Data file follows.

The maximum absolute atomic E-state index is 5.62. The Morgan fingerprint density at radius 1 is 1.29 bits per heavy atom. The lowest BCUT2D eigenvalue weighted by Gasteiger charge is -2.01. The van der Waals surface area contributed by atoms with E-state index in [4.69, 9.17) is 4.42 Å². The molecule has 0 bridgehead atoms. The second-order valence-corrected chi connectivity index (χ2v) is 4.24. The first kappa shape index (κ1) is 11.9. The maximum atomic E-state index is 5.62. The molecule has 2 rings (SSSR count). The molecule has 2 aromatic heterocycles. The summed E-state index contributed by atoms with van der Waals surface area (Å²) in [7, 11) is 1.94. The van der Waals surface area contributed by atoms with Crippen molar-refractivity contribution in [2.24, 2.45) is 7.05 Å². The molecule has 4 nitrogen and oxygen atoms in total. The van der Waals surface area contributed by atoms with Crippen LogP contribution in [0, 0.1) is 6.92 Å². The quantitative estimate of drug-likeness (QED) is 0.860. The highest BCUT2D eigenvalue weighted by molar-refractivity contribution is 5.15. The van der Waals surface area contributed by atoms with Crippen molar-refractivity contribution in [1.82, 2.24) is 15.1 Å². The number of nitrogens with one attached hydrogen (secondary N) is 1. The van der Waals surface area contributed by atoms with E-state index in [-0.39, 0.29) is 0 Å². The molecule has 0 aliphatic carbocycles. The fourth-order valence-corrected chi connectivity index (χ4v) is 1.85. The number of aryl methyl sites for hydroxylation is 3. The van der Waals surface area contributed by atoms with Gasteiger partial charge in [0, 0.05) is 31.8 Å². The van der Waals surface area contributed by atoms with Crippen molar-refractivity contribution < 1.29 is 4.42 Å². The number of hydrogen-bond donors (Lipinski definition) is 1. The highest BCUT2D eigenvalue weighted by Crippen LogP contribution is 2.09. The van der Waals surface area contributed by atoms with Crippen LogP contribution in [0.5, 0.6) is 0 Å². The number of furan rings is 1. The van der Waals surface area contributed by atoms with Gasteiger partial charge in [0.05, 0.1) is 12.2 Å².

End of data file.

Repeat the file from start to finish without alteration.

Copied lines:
The maximum absolute atomic E-state index is 5.62. The Morgan fingerprint density at radius 1 is 1.29 bits per heavy atom. The lowest BCUT2D eigenvalue weighted by Gasteiger charge is -2.01. The van der Waals surface area contributed by atoms with E-state index in [4.69, 9.17) is 4.42 Å². The molecule has 0 bridgehead atoms. The second-order valence-corrected chi connectivity index (χ2v) is 4.24. The first kappa shape index (κ1) is 11.9. The maximum atomic E-state index is 5.62. The molecule has 2 rings (SSSR count). The molecule has 2 aromatic heterocycles. The summed E-state index contributed by atoms with van der Waals surface area (Å²) in [7, 11) is 1.94. The van der Waals surface area contributed by atoms with Crippen molar-refractivity contribution in [2.24, 2.45) is 7.05 Å². The molecule has 4 nitrogen and oxygen atoms in total. The van der Waals surface area contributed by atoms with Crippen LogP contribution in [0, 0.1) is 6.92 Å². The quantitative estimate of drug-likeness (QED) is 0.860. The highest BCUT2D eigenvalue weighted by molar-refractivity contribution is 5.15. The van der Waals surface area contributed by atoms with Crippen molar-refractivity contribution in [1.82, 2.24) is 15.1 Å². The number of nitrogens with one attached hydrogen (secondary N) is 1. The van der Waals surface area contributed by atoms with E-state index in [-0.39, 0.29) is 0 Å². The molecule has 0 aliphatic carbocycles. The fourth-order valence-corrected chi connectivity index (χ4v) is 1.85. The number of aryl methyl sites for hydroxylation is 3. The van der Waals surface area contributed by atoms with Gasteiger partial charge in [0, 0.05) is 31.8 Å². The van der Waals surface area contributed by atoms with Crippen molar-refractivity contribution < 1.29 is 4.42 Å². The number of hydrogen-bond donors (Lipinski definition) is 1. The highest BCUT2D eigenvalue weighted by Crippen LogP contribution is 2.09. The van der Waals surface area contributed by atoms with Crippen LogP contribution in [0.5, 0.6) is 0 Å². The number of furan rings is 1. The van der Waals surface area contributed by atoms with Gasteiger partial charge in [0.05, 0.1) is 12.2 Å².